Kromowidjojo won the 50-yard freestyle in 23.32 followed by Aussie Bronte Campbell in 23.62 and Germany’s Dorothea Brandt in 23.77. Ex-Bolles swimmer Arianna Vanderpool-Wallace of the Bahamas was fifth in 23.93.

Brazilian Cesar Cielo won the 100-meter freestyle in 45.75.

Poland’s Radoslaw Kawecki beat Lochte for the gold medal in the 200-meter backstroke in 1:47.38. Lochte finished second in 1:48.20. Bolles’ Omar Pinzon was sixth in 1:50.88. Lochte finished with $16,000 for two silvers and two bronze medals.

Japan’s Kanako Watanabe won the 200-meter breaststroke in 2:16.92 followed by countrywoman Rie Kaneto in 2:17.43.

Atkinson, still riding the emotional high of tying the world record, failed to qualify for finals. Atkinson finished tenth in 2:20.08. Atkinson finished with $7,000 for a gold medal, $5,000 or a silver and $15,000 bonus money for tying the world record for $27,000 in total prize money.

Brazilian Felipe Franca Silva broke the course record in the 50-meter breaststroke in 25.63 and finished ahead of Brit Adam Peaty in 25.87. Peaty was the previous course record holder in 25.75.

Gregorio Paltrinieri of Italy broke the course record in the 1500-meter freestyle in 14:16.10. Ous Mellouli of Tunisia was second in 14:18.79 and Canadian Ryan Cochrane was third in 14:23.35.

Brazil won the 400-meter medley relay in 3:21.14 with Guilherme Guido, Felipe Franca Silva, Marcos Macedo and Cielo. The U.S. team of Matt Grevers, Cody Miller, Tom Shields and Lochte was second in 3:21.49.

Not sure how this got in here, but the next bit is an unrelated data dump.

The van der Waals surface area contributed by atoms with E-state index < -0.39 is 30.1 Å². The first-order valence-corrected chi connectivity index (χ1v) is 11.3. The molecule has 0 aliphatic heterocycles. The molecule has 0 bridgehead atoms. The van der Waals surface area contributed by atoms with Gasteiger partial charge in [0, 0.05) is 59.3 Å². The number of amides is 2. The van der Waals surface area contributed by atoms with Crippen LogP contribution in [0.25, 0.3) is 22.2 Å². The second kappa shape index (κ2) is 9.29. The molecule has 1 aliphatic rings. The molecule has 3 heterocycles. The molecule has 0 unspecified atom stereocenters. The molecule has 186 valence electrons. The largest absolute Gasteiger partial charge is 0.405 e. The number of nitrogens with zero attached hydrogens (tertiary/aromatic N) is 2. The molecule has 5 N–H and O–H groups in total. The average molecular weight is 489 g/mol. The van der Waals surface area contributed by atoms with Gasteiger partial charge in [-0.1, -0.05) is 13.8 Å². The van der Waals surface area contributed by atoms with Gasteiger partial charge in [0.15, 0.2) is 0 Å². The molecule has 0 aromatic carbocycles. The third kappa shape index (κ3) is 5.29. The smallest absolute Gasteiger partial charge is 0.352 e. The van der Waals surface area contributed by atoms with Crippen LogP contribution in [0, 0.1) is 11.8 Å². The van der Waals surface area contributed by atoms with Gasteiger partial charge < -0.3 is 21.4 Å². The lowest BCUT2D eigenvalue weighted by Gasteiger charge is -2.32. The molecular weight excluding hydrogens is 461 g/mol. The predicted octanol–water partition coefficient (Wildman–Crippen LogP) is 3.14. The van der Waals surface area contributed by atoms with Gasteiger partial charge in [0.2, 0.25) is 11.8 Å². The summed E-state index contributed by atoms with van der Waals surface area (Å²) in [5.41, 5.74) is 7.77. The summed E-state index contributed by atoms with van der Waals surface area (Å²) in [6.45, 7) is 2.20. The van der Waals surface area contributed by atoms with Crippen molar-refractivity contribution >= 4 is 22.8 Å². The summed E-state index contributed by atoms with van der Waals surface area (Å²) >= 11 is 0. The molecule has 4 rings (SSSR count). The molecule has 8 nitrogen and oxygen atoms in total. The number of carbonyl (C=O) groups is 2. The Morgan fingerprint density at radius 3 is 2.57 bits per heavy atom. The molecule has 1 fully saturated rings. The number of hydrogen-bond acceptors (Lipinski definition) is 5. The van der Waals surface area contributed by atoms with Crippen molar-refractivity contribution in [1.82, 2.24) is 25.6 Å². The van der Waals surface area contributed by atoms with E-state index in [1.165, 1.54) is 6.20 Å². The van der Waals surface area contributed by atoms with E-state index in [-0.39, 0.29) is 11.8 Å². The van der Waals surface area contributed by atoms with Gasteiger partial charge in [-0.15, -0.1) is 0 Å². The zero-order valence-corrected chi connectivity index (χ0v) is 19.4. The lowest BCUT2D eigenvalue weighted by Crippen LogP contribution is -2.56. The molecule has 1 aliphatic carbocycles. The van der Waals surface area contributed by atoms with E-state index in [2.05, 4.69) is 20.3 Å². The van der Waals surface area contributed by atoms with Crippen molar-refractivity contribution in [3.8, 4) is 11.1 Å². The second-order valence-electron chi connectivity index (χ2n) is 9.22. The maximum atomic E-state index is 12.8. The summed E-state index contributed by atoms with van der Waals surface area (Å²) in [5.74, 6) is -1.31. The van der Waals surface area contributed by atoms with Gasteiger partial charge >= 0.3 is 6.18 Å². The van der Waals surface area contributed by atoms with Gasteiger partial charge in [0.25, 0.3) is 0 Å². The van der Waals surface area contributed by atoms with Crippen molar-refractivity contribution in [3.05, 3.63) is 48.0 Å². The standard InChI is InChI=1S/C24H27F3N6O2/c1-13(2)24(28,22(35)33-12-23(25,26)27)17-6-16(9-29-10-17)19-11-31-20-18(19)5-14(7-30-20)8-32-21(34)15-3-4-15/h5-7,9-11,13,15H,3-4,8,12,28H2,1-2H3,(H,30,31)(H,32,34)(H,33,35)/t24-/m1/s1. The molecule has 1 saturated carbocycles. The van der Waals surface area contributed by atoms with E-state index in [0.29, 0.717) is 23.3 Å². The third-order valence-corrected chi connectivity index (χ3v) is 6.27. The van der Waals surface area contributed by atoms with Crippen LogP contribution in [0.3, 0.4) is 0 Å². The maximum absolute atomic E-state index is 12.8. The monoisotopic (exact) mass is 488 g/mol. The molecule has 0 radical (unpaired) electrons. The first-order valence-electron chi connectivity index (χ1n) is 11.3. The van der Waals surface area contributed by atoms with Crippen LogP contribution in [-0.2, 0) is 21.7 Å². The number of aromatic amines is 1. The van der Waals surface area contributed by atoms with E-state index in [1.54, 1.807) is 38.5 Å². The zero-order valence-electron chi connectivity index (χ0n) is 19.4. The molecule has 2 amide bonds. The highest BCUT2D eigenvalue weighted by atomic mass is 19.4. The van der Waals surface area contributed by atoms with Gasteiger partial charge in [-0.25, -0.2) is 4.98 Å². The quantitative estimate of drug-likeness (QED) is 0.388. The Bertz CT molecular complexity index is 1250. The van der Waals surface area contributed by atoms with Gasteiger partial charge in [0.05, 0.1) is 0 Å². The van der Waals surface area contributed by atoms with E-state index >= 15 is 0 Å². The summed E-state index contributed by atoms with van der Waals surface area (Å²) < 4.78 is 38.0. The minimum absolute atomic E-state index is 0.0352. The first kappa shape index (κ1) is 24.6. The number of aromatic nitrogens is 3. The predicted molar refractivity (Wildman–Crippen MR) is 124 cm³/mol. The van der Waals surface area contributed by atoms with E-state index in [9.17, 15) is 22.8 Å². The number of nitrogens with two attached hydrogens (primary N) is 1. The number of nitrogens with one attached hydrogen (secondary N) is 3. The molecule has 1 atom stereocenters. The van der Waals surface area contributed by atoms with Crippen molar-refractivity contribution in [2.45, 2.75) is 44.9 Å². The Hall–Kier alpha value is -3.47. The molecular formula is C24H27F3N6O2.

Denmark defended its title in the 400-meter medley relay in 3:48.86 with Mie Ostergaard Nielsen, Rikke Moller Pedersen, Jeanette Ottesen and Pernille Blume.

The state of Florida had 27 nine swimmers, who train in Florida, representing 18 countries. The biennial event features 1,100 swimmers from 171 countries.


Max Abreu, Paraguay, Bolles

Marcelo Acosta, El Salvador, Azura Florida Aquatics

Alia Atkinson, Jamaica, South Florida Aquatic Club

Jevon Atkinson, Jamaica, South Florida Aquatic Club

Valentina Artemevia, Russia, Bolles

Elizabeth Beisel, United States, Gator Swim Club

Elvis Burrows, Bahamas, Orlando

Lani Cabrera, Barbados, Florida Gulf Coast

Marcin Cieslak, Poland, Gator Swim Club

Carolina Colorado, Colombia, Bolles

Mitch D’Arrigo, Italy, Gator Swim Club

Brett Fraser, Cayman Islands, Florida/Bolles

Patrick Groters, Aruba, Pine Crest Swim Team

Talisa Lanoe, Kenya, Performance Aquatics (PAQ)

Ryan Lochte, Daytona Beach, United States

Hilda Luthersdottir, Iceland, Gator Swim Club

Melanie Margalis, United States, St. Petersburg Aquatics

Noah Mascoll-Gomes, Antigua & Barbuda, Azura

Jorge Murillo, Colombia, Bolles

Vien Nguyen, Vietnam, St. Augustine Swim Team Cyclones

Chinyere Pigot, Suriname, Metro Aquatics

Zuhayr Pigot, Suriname, Metro Aquatics

Omar Pinzon, Colombia, Bolles

Sebastien Rousseau, South Africa, Gator Swim Club

Mario Todorivic, Croatia, Bolles

Rafael Van Leeuwaarde, Suriname, Florida State

Ariel Weech, Bahamas, Orlando

Sharon Robb can be reached at


Author: South Florida Aquatic Club - SOFLO Swimming

Welcome to the South Florida Aquatic club, a premier community swim team dedicated to providing opportunity and encouragement to all team members, from the beginner to the seasoned Olympic athlete in their pursuit of excellence. The year-round development program for competitive swimming features life-enhancing qualities including integrity, discipline, teamwork, sportsmanship and health and fitness. We invite you to navigate the club’s portal for information about the team.